The Development of Jury Service in Japan : A square block in a round hole? book cover
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The Development of Jury Service in Japan
A square block in a round hole?





ISBN 9780367596132
Published June 29, 2020 by Routledge
296 Pages

 
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Book Description

This book presents a comprehensive account of past and present efforts to introduce the jury system in Japan. Four legal reforms are documented and assessed: the implementation of the bureaucratic and all-judge special jury systems in the 1870s, the introduction of the all-layperson jury in the late 1920s, the transplantation of the Anglo-American-style jury system to Okinawa under the U.S. Occupation, and the implementation of the mixed-court lay judge (saiban’in) system in 2009. While being primarily interested in the related case studies, the book also discusses the instances when the idea of introducing trial by jury was rejected at different times in Japan’s history. Why does legal reform happen? What are the determinants of success and failure of a reform effort? What are the prospects of the saiban’in system to function effectively in Japan? This book offers important insights on the questions that lie at the core of the law and society debate and are highly relevant for understanding contemporary Japan and its recent and distant past.

Table of Contents

Chapter 1. Introduction



Legal Change: Contending Explanations



Plan of the Book



Chapter 2: The Pre-war History of the Concept of Trial by Jury in Japan



Historial Background: The Developments in the Japanese Legal System in the Meiji Period



The Introduction of the Concept of Jury Service to Japan



The Bureaucratic Jury (Sanza) System



The Meiji Constitution: The Public Debate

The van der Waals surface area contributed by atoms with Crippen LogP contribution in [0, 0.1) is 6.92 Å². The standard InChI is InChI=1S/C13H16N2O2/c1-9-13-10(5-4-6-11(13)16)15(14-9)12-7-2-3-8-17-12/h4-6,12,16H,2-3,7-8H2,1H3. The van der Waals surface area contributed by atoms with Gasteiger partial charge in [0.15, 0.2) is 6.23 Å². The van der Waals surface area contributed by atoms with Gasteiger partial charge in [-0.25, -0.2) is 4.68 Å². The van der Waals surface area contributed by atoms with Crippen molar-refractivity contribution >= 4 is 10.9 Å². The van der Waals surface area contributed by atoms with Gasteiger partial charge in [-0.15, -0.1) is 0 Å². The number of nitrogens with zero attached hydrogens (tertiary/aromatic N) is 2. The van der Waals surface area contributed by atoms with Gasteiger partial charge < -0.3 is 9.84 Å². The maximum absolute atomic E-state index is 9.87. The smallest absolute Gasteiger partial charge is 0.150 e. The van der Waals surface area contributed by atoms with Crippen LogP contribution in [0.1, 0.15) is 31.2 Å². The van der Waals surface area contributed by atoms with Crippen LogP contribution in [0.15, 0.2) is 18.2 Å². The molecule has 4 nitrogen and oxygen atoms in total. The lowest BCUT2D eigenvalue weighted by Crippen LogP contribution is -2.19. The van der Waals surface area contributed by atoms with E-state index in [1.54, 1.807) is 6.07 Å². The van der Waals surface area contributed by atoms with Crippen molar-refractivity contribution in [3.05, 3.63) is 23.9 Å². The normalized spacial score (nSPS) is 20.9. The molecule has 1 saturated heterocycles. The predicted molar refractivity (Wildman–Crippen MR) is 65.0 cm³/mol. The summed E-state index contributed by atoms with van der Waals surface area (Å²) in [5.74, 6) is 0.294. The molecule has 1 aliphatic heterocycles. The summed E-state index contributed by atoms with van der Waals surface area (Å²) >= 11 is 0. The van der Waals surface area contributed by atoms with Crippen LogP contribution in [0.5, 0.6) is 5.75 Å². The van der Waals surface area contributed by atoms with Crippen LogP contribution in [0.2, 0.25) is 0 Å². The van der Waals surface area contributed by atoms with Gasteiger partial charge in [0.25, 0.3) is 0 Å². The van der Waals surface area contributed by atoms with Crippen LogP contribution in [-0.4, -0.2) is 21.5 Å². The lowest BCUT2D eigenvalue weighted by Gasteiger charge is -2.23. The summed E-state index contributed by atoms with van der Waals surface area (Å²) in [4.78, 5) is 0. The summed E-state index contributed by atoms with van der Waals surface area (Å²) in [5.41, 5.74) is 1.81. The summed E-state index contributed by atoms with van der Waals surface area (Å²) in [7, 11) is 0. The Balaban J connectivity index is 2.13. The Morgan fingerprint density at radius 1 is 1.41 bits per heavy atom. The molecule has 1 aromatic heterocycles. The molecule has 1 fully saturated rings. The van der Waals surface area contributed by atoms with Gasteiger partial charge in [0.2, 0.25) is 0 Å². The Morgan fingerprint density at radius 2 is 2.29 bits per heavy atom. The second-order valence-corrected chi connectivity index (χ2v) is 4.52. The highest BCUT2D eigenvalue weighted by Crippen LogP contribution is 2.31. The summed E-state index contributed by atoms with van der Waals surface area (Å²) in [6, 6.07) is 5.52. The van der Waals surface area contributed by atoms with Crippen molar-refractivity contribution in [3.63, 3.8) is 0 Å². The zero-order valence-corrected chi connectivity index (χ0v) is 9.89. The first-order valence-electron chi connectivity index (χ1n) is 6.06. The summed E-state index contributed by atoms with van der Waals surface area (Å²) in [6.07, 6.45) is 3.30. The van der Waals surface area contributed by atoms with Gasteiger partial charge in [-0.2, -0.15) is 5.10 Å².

Boissonade’s Proposal: Provisions Concerning the Jury in the Draft of the Code of Criminal Instruction



Evaluating the First Attempts to Introduce Trial by Jury in Meiji Period Japan



Conclusions



Chapter 3. The Pre-war Jury System



Historical Background: The Developments in the Legal System in the Late Meiji, Taishō, and Early Shōwa Periods



Drafting and Implementation



The Jury Act: A Summary



Promotion Efforts and Implementation



The Japanese Jury in Action



Amendments and Suspension



Evaluating Japan’s Pre-war Experience with Jury Trials



Conclusions



Chapter 4. Attempts to Introduce the Jury System in Japan’s Colonial Possessions



Historical Background: Japan and Its Colonies



Taiwan: Attempts to Introduce the Jury System in the Japanese Colonial Period



Karafuto: The Jury System on the Island during the Japanese Colonial Period



The Jury System in Colonial Japan: The Colonized Peoples in Japanese Jury Courts



Evaluating the Attempts to Introduce the Jury System in Taiwan and Karafuto



Conclusions



Chapter 5. The Occupation Years: Attempts to Introduce the Jury System



Historical Background: The Developments in the Legal System in the Immediate Post-War Period



The Proposals to Introduce the Jury System in Mainland Japan under the Allied Occupation



The Jury System in Okinawa under the U.S. Occupation



Evaluating Japan’s and Okinawa’s Experiences with Jury Trials under the Occupation



Conclusions



Chapter 6. The Mixed-Court Jury (Saiban’in) System in Contemporary Japan



Historical Background: The Developments in the Legal System in the Post-Occupation Period



The Background to the Adoption of the Lay Judge Act



Drafting and Enactment



The Lay Judge Act: A Summary



Preparation for Enforcement



Public Debate



Implementation and the First Lay Judge Case



The First Six Years of the Functioning of the System



Evaluating Japan’s New Lay Judge (Saiban’in) System



Conclusions



Chapter 7. Conclusions



Why Was the Jury System Introduced (or Ended Up not Being Introduced) at Different Times in Japan’s History?



What Were the Determinants of Success and Failure of Japan’s Past Experiences with the Jury System and How Does the Lay Judge (Saiban’in) System Fare with regard to These Parameters?



A Summary of Findings: Revisiting the Two Approaches to Analyzing Legal Change



Bibliography



Appendix



Illustrations



Index

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Author(s)

Biography

Anna Dobrovolskaia is an independent scholar currently based in Tokyo, Japan. Her main areas of interest include the sociology of law and Japan’s legal, political, and cultural history.